The Inter-American Human Rights Commission has said that its analysts ran into major setbacks throughout their investigation of the case of 43 university students who went missing in Mexico in 2014. The Commission organized a five-person panel of legal and medical experts to investigate the incident.
Reportedly, the panel has been given only limited access to new information uncovered by the government and criticized the existing statements released by the government from those arrested as being untrue. The commission was also barred from being present while military personnel, who were witnesses at the disappearance, provided statements.
“I’m a doctor – I’m going to use a medical metaphor,” Carlos Beristain, one of the panel’s experts told a news conference. “You could say we are here to strengthen the state’s defenses, a kind of vaccine that we hope stimulates the fight against and resistance to impunity … But for some people, we are a foreign body. If we’re considered less a vaccine that will develop defenses against impunity, and more a foreign body that has to be contained and reacted against, that would be very bad news.”
Despite criticism, the Guardian reports that the federal attorney general’s office issued a statement reaffirming its willingness to work with the panel and denying that any findings have been altered.
The Human Rights Commission released its first report this September in which it rejected the official version of events recounted by the government as “historic truth.” Initially, the Mexican government claimed that the students’ bodies were turned over to a local drug gang, which then incinerated the bodies and left them at a dump yard. Soon thereafter, a team of Argentine forensic experts concluded that the bones discovered at the dump did not correspond to the bones of all of the students.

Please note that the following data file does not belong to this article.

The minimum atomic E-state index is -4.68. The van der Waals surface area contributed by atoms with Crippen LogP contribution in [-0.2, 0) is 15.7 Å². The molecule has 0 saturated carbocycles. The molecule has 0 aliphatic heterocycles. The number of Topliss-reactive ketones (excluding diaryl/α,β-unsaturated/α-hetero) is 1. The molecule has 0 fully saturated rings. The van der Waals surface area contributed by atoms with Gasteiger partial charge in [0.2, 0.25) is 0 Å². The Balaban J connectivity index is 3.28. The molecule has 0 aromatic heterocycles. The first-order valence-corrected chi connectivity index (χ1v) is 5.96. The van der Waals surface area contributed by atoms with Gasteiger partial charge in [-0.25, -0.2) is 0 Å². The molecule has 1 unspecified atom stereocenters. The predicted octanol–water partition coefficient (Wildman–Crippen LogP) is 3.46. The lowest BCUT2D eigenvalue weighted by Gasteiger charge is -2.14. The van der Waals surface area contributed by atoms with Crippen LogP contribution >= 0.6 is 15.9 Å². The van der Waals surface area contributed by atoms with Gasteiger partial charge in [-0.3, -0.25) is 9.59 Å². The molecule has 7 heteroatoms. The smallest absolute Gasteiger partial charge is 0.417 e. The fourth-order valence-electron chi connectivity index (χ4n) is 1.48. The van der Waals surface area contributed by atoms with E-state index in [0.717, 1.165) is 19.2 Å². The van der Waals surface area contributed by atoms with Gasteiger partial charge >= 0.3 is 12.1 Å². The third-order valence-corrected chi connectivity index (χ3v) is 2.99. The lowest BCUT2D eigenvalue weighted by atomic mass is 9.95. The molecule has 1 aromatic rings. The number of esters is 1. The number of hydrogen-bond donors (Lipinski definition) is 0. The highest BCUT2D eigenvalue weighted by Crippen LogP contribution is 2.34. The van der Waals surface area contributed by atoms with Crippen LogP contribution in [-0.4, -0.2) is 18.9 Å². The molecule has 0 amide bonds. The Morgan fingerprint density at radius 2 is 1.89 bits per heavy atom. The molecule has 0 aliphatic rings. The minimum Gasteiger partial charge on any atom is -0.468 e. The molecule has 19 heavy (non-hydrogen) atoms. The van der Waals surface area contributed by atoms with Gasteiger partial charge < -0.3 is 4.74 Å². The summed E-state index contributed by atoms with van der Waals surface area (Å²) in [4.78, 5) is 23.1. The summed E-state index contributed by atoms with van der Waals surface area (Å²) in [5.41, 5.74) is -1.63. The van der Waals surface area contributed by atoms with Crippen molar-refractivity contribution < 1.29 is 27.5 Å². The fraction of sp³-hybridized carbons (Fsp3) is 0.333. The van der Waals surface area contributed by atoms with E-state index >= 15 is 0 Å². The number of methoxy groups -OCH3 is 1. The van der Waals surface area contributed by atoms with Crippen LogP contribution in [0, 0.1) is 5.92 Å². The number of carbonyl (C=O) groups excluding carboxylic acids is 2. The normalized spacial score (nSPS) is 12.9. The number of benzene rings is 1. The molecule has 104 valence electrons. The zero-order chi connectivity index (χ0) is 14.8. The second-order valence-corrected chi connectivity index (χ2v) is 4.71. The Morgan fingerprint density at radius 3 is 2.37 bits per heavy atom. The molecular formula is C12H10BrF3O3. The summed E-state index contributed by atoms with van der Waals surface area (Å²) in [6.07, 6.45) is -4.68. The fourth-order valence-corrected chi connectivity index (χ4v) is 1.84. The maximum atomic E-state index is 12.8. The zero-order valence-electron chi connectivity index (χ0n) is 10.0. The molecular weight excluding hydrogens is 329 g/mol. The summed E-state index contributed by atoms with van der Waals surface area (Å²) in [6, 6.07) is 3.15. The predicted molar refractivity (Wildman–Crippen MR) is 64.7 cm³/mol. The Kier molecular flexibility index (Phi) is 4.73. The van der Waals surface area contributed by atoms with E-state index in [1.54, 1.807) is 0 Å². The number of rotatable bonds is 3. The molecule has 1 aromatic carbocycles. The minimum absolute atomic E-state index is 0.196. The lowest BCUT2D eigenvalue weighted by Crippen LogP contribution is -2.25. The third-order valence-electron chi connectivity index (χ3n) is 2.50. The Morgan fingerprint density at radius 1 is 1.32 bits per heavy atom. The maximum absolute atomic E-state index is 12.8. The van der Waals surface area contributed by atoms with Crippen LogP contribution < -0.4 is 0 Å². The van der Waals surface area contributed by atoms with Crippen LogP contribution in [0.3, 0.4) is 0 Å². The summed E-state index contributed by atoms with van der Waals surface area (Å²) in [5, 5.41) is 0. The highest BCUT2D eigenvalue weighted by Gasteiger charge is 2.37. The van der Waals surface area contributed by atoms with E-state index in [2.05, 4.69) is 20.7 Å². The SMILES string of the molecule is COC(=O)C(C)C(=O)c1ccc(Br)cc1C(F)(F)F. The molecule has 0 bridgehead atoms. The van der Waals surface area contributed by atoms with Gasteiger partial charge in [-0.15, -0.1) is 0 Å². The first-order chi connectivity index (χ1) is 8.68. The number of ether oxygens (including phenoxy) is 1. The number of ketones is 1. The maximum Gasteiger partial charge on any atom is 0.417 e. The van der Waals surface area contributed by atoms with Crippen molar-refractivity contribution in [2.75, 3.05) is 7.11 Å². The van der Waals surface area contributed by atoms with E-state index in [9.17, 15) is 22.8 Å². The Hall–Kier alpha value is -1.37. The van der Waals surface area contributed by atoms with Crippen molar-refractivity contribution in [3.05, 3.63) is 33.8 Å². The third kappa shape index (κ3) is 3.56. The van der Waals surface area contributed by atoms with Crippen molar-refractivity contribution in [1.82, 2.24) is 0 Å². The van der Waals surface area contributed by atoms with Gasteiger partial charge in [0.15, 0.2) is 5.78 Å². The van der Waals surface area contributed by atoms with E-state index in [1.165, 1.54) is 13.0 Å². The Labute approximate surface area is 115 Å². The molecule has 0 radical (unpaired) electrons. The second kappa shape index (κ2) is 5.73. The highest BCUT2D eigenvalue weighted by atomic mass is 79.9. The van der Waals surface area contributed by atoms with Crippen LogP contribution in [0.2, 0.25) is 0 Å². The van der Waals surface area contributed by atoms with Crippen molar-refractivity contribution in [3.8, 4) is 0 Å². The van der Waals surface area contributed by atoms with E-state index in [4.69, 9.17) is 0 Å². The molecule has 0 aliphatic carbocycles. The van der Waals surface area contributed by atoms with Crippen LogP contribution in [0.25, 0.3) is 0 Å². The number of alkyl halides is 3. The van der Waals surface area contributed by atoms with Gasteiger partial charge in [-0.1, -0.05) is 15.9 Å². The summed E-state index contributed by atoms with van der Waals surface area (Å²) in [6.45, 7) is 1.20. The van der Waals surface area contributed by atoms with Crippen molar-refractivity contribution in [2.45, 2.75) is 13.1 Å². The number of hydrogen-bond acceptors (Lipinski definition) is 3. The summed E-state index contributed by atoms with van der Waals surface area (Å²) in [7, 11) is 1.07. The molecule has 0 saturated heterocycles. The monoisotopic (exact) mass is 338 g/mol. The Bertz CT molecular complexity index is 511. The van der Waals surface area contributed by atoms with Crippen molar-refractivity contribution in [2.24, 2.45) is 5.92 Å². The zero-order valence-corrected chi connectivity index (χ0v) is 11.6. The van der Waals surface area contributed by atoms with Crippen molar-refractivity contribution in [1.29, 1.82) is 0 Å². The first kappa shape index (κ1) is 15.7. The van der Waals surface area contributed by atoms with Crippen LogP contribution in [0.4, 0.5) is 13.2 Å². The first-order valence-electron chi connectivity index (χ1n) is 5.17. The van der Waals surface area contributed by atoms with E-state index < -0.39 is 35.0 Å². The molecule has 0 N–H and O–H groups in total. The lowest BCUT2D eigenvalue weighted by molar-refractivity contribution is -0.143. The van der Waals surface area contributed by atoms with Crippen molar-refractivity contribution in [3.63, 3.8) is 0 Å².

The Human Rights Commission then rejected that official retelling and accused Mexican authorities of tampering with evidence. It convened a five-person panel of experts to probe the incident further. New evidence has emerged that suggests that less than half of the missing students were burned at the dump. Another forensic analysis of the dump is to be conducted before the panel concludes its work.
Jude Webber of the Financial Times reports the panel will terminate on April 30th, giving these experts a little more than two months to conduct the investigation. Critics have suggested the government hopes to run out the clock before further incriminating evidence is uncovered.
The missing students from a local teachers college have not been seen since September 26th, 2014 when they were arrested for clashing with municipal police officers in the city of Iguala in Guerrero state. Six other individuals died during the clashes with local authorities.
The students’ disappearances have sparked a level of outrage unseen in modern Mexican history. In November 2014, protests erupted throughout the country. President Pena Nieto invited heavy criticism for waiting 11 days before issuing a statement about the students’ deaths and waited over seventeen months after the incident before visiting Guerrero state. Many suspect the Mexican government to have been involved in the killing and subsequent coverup of these students’ disappearances.